The viewer craves lyricism as well as wisdom from this installation. The artist offers a prose poem for the catalogue:

“Pure, white, luminous calcium enclosed in the mountains, in the seabeds, in our body. White as milk, clouds, snow, ice crystals that cloak the colors of the earth. A tree trunk of marble, of calcium, encloses, in our thought, the carbon, the plant, and the plant the mimicry of the color of the bronze and the color of the bronze, the green of the foliage and the trees, the flow of matter, of water, of rivers where there courses the subterranean life of the world, of veins whose flow is enclosed in our body, as in the mountain’s cavity of marble.”

The keys to the thematic power of the show are the delicate drawings in the next gallery and, if I may recommend a first stop, a painting in the third gallery of a huge tree trunk rendered meticulously in cross section. Viewers who kneel and zoom in will see a fingerprint at the center, and, brilliantly as well as movingly, I think, the whorls of the human fingerprint continue the striations of the trunk, harmonizing human and natural.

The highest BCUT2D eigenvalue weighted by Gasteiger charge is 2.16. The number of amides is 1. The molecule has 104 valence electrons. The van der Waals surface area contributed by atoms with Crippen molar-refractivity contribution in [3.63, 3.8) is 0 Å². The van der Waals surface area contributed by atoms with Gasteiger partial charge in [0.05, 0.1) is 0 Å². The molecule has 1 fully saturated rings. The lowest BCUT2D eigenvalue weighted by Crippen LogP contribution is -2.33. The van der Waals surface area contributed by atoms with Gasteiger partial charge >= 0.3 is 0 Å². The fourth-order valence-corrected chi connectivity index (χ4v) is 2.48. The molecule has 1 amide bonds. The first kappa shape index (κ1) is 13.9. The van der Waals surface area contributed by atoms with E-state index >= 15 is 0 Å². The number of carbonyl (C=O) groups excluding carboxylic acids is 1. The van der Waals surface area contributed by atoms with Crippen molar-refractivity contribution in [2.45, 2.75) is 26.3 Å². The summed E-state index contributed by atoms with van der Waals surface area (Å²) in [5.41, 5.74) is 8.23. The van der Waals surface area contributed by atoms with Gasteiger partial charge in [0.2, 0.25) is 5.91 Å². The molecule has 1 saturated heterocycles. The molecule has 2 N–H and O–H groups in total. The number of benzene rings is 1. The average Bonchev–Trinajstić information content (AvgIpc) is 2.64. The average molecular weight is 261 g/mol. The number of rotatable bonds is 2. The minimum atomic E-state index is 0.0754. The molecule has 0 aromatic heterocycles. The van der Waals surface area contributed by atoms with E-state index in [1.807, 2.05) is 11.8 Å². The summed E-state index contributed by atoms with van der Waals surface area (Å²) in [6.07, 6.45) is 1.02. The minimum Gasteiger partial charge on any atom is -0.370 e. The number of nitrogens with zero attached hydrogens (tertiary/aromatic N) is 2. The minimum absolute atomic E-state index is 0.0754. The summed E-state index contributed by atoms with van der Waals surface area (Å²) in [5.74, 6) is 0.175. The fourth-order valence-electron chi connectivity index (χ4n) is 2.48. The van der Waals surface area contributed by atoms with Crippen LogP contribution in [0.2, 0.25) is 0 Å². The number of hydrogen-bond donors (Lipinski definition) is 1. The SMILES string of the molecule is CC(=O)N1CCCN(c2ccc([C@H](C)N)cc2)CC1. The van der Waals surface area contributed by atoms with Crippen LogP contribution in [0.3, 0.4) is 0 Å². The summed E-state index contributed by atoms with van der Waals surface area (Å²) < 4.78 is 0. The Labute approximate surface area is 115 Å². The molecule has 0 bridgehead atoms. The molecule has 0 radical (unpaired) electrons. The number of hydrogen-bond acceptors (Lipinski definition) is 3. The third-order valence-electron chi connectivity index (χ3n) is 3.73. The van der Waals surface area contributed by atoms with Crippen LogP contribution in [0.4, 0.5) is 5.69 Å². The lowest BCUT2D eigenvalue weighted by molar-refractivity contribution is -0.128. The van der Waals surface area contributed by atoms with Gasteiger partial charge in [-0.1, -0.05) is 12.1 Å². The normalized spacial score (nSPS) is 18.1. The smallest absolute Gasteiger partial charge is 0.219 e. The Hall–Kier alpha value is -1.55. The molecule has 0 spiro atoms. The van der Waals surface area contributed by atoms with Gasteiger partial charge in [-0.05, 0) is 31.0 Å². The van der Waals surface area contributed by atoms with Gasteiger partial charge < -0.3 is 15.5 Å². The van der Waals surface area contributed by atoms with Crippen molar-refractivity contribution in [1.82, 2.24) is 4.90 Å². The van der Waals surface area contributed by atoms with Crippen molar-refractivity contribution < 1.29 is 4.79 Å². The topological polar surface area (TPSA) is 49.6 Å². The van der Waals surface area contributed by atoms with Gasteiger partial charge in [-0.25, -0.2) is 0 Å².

Wordsworth once wondered about the future of this affinity: “Little we see in nature that is ours.” Penone would ask us to reconsider that parting of the ways.

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“Pelle Di Grafite - Palpebra (Skin of Graphite - Eyelid)” by Giuseppe Penone, 2012. Graphite on black canvas, 78 3/4 x 236 1/4 inches overall.

“Pelle Di Grafite - Palpebra (Skin of Graphite - Eyelid)” by Giuseppe Penone, 2012. Graphite on black canvas, 78 3/4 x 236 1/4 inches overall.

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BASIC FACTS: “Shirley Jaffe: Paintings and Works on Paper” remains on view through May 2, 2015 at Tibor de Nagy Gallery, 724 Fifth Ave, New York, NY 10019. www.tibordenagy.com

“Giuseppe Penone” remains on view through April 25, 2015, at Marian Goodman Gallery, 24 West 57th Street, New York 10019. www.mariangoodman.com,